“Goodbye Blue Sky” is a different vibe from the previous song. Built around acoustic guitar, it is one of the most interesting songs on The Wall. There is not much change from the Pink Floyd version apart from the soulful female vocals, of course.


“A Girl Like That” is another of the originals and was co-written by Guy Pratt. Featuring lots of piano and even a vibraphone. It has a 1990s soul sound mixed in with some Scritti Politti influences but would also fit in perfectly on Carole Kings 1971 ‘Tapestry’ album.


“On The Turning Away” is from A Momentary Lapse Of Reason. It is not an album that is rated highly in the Pink Floyd back catalogue but there are some fine songs, and this is one of them. David Fowler told me he felt that the snare drum sounded a little bit too weak and he should have triggered it to give it a bit more power, but it does not detract from the song. I love the guitar solo. Another one that David Gilmour would be proud of.


“The Great Gig In The Sky” does not sound much different to the 1973 version. The vocals are very moving, the samples have been re-recorded and the piano is still as beautiful as ever. I even think Nick Mason played drums on this version.


“Forgotten How To Smile” was co-written by the late Ian ‘Lemmy’ Kilmister. This one was quite difficult to analyze as it is not a song influenced by Motorhead but quite a sad soft rock song with acoustic guitar, Hammond organ and a snare drum rimshot during the verses. The man certainly had a lot of songwriting styles and this might have been one of the last things he wrote before he died.


“Intermission” is forty seconds long and features voice-over samples of the sisters doing pretend adverts. It came about because there was some bleed-through on the click track while the vocals were being recorded. David Fowler turned it into a ticking clock. A happy accident influenced by Pink Floyd that segues neatly into the next and last song.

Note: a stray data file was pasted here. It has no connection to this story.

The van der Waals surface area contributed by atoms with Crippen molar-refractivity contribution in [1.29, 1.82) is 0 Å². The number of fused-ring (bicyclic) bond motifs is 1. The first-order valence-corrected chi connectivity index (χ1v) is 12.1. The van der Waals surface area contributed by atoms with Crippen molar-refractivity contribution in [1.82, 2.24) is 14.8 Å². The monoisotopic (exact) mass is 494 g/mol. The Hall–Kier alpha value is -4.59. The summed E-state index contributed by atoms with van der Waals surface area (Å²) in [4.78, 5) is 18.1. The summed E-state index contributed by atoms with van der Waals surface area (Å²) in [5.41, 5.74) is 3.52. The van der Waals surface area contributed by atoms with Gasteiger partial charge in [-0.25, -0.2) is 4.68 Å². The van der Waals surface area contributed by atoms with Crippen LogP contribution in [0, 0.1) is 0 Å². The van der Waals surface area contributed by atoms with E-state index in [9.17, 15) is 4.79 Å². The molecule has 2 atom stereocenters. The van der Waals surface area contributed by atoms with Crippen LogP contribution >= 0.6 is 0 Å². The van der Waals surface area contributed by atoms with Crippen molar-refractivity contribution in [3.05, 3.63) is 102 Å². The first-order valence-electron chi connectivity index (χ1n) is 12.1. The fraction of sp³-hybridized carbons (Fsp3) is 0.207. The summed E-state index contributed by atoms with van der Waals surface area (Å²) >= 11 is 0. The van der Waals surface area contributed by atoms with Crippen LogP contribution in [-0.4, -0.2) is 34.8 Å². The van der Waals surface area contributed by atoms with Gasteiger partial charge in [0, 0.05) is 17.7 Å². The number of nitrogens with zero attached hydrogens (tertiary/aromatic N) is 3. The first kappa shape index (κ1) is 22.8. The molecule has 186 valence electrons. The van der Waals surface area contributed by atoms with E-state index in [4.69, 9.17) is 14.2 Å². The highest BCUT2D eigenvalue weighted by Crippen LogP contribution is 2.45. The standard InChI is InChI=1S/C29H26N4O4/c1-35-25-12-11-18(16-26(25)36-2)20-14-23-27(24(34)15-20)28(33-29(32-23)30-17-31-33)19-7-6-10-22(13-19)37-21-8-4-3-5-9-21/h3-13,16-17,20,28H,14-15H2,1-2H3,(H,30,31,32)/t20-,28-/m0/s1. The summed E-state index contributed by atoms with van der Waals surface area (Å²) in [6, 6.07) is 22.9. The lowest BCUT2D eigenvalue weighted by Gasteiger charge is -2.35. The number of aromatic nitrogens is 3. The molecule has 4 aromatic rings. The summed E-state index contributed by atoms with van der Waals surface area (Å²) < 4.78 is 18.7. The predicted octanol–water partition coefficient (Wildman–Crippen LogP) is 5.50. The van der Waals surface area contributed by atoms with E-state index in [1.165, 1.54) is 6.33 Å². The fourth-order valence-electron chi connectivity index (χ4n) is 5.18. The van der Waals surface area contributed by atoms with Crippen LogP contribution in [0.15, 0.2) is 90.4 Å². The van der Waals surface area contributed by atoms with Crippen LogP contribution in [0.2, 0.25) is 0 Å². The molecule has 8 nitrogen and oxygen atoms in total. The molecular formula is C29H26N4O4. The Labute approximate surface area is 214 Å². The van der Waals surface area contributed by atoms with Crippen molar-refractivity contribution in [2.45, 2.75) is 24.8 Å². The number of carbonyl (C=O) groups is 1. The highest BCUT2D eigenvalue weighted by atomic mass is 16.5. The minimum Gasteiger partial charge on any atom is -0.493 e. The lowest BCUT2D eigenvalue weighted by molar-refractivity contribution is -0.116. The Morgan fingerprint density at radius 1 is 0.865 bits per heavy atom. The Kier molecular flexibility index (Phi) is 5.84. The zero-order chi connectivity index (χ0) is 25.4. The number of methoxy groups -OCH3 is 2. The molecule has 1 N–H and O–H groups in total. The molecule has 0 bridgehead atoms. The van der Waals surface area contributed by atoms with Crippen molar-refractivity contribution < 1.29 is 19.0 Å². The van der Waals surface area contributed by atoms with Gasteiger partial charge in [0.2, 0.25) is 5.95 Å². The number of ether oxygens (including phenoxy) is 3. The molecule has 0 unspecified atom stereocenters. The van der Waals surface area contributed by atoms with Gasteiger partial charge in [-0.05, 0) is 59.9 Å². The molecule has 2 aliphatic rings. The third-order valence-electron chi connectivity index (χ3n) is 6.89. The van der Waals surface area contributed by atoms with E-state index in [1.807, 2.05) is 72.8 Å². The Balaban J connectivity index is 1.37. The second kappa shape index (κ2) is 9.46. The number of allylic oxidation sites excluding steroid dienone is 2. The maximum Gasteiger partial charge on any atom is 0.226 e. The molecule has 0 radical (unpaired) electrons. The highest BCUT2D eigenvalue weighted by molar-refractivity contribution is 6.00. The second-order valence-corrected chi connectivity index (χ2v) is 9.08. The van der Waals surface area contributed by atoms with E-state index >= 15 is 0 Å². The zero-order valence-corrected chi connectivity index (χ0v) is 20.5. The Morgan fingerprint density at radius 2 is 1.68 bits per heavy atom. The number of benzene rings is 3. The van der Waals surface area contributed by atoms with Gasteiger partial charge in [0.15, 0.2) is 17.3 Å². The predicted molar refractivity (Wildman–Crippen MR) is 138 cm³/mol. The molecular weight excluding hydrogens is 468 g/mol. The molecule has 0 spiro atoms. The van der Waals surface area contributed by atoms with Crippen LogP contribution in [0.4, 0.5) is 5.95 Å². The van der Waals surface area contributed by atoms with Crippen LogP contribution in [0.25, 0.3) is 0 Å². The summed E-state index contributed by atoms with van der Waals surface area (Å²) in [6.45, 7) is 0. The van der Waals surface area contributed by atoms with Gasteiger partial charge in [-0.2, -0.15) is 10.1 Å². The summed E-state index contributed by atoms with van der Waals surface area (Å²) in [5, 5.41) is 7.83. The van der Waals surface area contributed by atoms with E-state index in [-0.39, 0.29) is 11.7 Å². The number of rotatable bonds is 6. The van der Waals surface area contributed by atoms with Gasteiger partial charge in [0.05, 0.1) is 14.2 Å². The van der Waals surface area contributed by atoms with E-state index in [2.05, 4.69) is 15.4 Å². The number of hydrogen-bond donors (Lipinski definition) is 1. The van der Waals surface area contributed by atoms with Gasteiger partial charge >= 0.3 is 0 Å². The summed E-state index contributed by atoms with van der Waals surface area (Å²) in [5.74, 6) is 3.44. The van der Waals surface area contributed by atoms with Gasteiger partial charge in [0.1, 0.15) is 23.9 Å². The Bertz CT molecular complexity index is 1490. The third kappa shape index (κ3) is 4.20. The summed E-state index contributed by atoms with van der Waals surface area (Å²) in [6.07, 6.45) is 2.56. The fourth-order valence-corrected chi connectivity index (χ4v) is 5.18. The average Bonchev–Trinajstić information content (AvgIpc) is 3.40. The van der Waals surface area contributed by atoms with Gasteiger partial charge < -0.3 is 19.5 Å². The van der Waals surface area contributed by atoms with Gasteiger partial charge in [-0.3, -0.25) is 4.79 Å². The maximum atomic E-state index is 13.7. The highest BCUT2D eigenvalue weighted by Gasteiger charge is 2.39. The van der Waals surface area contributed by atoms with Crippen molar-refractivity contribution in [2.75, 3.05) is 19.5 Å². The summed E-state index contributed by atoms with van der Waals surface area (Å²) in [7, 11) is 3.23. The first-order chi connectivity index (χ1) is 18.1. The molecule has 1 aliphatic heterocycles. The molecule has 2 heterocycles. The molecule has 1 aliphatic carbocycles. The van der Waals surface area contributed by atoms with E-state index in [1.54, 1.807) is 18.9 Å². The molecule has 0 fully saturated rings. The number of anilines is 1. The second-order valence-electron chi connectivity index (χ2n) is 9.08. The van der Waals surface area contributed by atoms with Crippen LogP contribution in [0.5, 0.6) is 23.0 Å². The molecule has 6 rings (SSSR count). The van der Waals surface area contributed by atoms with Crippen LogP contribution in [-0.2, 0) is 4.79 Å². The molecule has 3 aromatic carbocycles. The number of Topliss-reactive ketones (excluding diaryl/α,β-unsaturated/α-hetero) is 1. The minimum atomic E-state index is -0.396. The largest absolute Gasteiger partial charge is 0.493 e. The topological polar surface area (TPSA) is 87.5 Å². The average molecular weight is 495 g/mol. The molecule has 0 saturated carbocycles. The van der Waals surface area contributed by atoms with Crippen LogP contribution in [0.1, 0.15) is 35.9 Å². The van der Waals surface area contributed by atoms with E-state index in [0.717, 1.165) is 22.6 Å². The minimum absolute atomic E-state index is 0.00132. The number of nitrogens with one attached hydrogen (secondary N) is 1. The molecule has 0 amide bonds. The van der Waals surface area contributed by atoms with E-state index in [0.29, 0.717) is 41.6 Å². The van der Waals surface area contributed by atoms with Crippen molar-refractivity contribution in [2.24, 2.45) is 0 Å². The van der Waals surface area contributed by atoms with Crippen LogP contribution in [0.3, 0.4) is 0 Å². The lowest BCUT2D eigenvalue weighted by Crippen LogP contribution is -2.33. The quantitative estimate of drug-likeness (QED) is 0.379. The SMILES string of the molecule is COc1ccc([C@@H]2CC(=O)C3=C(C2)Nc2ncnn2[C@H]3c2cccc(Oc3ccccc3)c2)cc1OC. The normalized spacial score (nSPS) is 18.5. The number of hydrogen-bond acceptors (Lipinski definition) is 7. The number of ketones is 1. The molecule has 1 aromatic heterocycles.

“Cocoon” was co-written by Durga McBroom and Dave Kerzner. It is a slow ballad with some beautiful piano throughout. There are also some string sounds, organ and even violin mixed in with the guitars, bass and drums. At nine minutes, it is the longest song on the album and by far my favourite of the original songs. I guess in many ways we have all been in our own cocoon this year.


Pink Floyd with female singers is not uncommon. The band used backing vocalists for years, but this is the first time hearing many pink Floyd songs with female voices (except “The Great Gig In The Sky” of course). They both have lovely voices and are backed up by some of the best musicians in the progressive rock community. I must give a special mention to David Fowler who mixed and mastered the album. He has done a stunning job using just Cubase on his home computer. I was impressed with what everybody has done with both the Pink Floyd songs and the songs that were written.